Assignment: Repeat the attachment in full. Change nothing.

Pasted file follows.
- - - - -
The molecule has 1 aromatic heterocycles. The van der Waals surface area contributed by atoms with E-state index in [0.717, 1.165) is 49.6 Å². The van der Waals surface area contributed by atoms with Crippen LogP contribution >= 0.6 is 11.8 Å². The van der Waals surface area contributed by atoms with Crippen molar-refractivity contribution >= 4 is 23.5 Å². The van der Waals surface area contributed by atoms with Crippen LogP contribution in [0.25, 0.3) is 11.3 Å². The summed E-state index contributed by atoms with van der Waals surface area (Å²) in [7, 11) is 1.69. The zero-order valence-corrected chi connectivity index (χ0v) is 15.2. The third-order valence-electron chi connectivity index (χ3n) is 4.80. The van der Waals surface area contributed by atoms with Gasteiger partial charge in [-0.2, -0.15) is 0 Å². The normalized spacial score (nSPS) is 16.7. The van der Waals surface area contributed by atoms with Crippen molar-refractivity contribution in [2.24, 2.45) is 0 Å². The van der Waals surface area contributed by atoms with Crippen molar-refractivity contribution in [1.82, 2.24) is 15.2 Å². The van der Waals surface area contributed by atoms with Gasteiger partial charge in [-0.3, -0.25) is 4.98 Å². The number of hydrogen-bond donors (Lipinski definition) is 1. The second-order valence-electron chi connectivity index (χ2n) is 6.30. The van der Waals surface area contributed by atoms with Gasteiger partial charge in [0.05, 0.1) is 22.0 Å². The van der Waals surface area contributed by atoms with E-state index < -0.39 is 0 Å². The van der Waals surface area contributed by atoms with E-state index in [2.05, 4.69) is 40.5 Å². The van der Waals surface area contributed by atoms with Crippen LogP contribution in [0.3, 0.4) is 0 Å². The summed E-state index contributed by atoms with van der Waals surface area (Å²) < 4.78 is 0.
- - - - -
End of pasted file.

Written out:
The molecule has 1 aromatic heterocycles. The van der Waals surface area contributed by atoms with E-state index in [0.717, 1.165) is 49.6 Å². The van der Waals surface area contributed by atoms with Crippen LogP contribution >= 0.6 is 11.8 Å². The van der Waals surface area contributed by atoms with Crippen molar-refractivity contribution >= 4 is 23.5 Å². The van der Waals surface area contributed by atoms with Crippen LogP contribution in [0.25, 0.3) is 11.3 Å². The summed E-state index contributed by atoms with van der Waals surface area (Å²) in [7, 11) is 1.69. The zero-order valence-corrected chi connectivity index (χ0v) is 15.2. The third-order valence-electron chi connectivity index (χ3n) is 4.80. The van der Waals surface area contributed by atoms with Gasteiger partial charge in [-0.2, -0.15) is 0 Å². The normalized spacial score (nSPS) is 16.7. The van der Waals surface area contributed by atoms with Crippen molar-refractivity contribution in [2.24, 2.45) is 0 Å². The van der Waals surface area contributed by atoms with Crippen molar-refractivity contribution in [1.82, 2.24) is 15.2 Å². The van der Waals surface area contributed by atoms with Gasteiger partial charge in [-0.3, -0.25) is 4.98 Å². The number of hydrogen-bond donors (Lipinski definition) is 1. The second-order valence-electron chi connectivity index (χ2n) is 6.30. The van der Waals surface area contributed by atoms with Gasteiger partial charge in [0.05, 0.1) is 22.0 Å². The van der Waals surface area contributed by atoms with E-state index < -0.39 is 0 Å². The van der Waals surface area contributed by atoms with E-state index in [2.05, 4.69) is 40.5 Å². The van der Waals surface area contributed by atoms with Crippen LogP contribution in [0.3, 0.4) is 0 Å². The summed E-state index contributed by atoms with van der Waals surface area (Å²) < 4.78 is 0.